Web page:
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Science 338 (6105): 338-340

Copyright © 2012 by the American Association for the Advancement of Science

Circadian Surprise—It's Not All About Transcription

Colleen J. Doherty1, and Steve A. Kay2

The integral role of the circadian clock in numerous aspects of health has prompted extensive study of the molecular architecture of clock networks. Understanding how the clock controls downstream processes has widespread clinical impacts, as it affects many diseases and biological processes including immune responses, metabolism, and aging (13). The primary molecular components of the mammalian oscillator and a detailed understanding of the regulatory interactions among them have been well characterized (4, 5). However, one critical question remains unanswered: How do the cogs of this clock translate the rhythmic regulatory relationship among themselves into the plethora of outputs that are under circadian control? On pages 349 and 379 of this issue, Koike et al. (6) and Morf et al. (7) investigate this problem from opposite ends of the spectrum—a genome-wide discovery approach and the functional characterization of a specific factor, respectively—yet they converge to emphasize the importance of posttranscriptional regulation of messenger RNA (mRNA) levels on the clock.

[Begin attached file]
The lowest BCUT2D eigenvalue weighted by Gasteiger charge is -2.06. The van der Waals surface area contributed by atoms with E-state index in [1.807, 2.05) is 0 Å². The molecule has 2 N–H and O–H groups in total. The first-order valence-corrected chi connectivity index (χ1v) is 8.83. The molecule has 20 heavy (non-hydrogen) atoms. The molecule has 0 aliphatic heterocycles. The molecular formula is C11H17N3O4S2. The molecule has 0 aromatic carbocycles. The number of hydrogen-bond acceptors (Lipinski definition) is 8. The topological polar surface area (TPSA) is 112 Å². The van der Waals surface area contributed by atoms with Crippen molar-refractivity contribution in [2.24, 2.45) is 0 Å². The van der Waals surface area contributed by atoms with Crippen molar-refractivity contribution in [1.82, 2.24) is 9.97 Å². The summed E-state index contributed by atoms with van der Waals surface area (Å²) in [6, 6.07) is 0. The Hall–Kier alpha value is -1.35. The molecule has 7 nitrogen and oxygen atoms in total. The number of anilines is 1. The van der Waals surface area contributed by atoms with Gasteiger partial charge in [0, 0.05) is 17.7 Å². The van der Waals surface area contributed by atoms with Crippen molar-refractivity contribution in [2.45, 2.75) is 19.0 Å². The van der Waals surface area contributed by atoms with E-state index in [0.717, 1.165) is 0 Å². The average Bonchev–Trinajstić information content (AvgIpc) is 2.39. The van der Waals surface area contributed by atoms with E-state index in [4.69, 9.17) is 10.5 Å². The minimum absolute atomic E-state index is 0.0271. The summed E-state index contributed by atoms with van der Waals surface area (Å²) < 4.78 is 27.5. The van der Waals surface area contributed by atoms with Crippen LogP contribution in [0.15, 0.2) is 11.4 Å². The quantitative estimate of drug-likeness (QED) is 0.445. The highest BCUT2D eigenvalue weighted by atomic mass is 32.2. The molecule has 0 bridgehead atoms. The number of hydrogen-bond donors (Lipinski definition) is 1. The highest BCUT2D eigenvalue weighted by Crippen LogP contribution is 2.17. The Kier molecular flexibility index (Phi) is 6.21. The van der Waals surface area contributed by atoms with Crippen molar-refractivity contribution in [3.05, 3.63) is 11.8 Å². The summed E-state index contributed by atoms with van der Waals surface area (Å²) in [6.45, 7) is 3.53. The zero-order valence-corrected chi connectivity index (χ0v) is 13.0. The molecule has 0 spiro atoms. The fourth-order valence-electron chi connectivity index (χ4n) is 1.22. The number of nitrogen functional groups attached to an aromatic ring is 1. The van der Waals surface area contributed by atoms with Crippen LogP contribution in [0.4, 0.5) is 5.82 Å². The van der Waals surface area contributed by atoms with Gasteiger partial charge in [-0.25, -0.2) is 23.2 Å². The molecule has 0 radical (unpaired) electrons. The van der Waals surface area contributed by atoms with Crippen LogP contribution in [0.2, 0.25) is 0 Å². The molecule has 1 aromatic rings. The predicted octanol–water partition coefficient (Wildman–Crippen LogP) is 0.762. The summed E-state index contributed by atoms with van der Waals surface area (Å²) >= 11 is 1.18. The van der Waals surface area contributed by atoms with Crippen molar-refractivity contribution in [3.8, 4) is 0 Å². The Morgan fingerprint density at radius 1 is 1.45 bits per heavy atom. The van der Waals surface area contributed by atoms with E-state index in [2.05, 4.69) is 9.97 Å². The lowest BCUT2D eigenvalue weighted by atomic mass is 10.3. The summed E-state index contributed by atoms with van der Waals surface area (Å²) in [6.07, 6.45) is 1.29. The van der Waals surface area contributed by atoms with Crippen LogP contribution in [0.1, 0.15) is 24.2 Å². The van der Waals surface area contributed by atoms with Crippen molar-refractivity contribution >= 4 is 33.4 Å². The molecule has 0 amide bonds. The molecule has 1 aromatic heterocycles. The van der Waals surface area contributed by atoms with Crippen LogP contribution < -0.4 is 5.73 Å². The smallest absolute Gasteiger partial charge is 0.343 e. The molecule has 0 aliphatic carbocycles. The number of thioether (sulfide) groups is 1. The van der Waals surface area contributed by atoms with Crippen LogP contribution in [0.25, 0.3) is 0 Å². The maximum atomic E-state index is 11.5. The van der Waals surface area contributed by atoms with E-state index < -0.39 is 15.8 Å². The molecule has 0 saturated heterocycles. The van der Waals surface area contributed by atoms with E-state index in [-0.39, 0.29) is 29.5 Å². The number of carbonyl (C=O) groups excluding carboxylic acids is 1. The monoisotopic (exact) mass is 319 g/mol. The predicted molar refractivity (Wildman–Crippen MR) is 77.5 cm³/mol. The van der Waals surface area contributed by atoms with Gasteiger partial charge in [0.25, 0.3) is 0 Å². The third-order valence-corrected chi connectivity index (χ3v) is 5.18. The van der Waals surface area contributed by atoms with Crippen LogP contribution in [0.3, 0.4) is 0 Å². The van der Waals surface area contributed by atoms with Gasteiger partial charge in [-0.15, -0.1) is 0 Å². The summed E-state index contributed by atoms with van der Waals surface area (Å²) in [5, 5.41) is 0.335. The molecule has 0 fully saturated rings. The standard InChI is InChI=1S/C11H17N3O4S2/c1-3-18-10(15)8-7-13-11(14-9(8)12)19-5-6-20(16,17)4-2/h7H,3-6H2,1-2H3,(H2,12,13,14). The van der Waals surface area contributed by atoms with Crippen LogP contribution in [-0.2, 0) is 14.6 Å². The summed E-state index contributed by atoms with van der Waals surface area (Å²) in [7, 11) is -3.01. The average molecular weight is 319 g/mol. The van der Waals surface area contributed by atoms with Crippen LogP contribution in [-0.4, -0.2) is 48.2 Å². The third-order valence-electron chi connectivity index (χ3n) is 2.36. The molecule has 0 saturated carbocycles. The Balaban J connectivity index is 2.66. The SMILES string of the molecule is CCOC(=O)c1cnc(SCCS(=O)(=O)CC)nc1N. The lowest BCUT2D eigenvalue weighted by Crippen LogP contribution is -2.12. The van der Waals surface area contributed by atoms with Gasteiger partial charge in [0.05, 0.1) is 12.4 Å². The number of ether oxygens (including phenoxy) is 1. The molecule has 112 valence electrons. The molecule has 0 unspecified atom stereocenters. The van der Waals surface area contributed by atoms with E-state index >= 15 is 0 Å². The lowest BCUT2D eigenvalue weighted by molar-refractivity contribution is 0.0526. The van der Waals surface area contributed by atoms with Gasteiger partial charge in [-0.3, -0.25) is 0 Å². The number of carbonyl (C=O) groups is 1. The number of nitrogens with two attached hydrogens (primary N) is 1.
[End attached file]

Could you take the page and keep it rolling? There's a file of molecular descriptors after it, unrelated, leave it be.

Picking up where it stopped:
1 Center for Chronobiology, University of California, San Diego, La Jolla, CA 92093–0116, USA.
2 Dana and David Dornsife College of Letters, Arts and Sciences, University of Southern California, Los Angeles, CA 90089, USA.

E-mail: cdoherty{at}ucsd.edu; stevekay{at}dornsife.usc.edu



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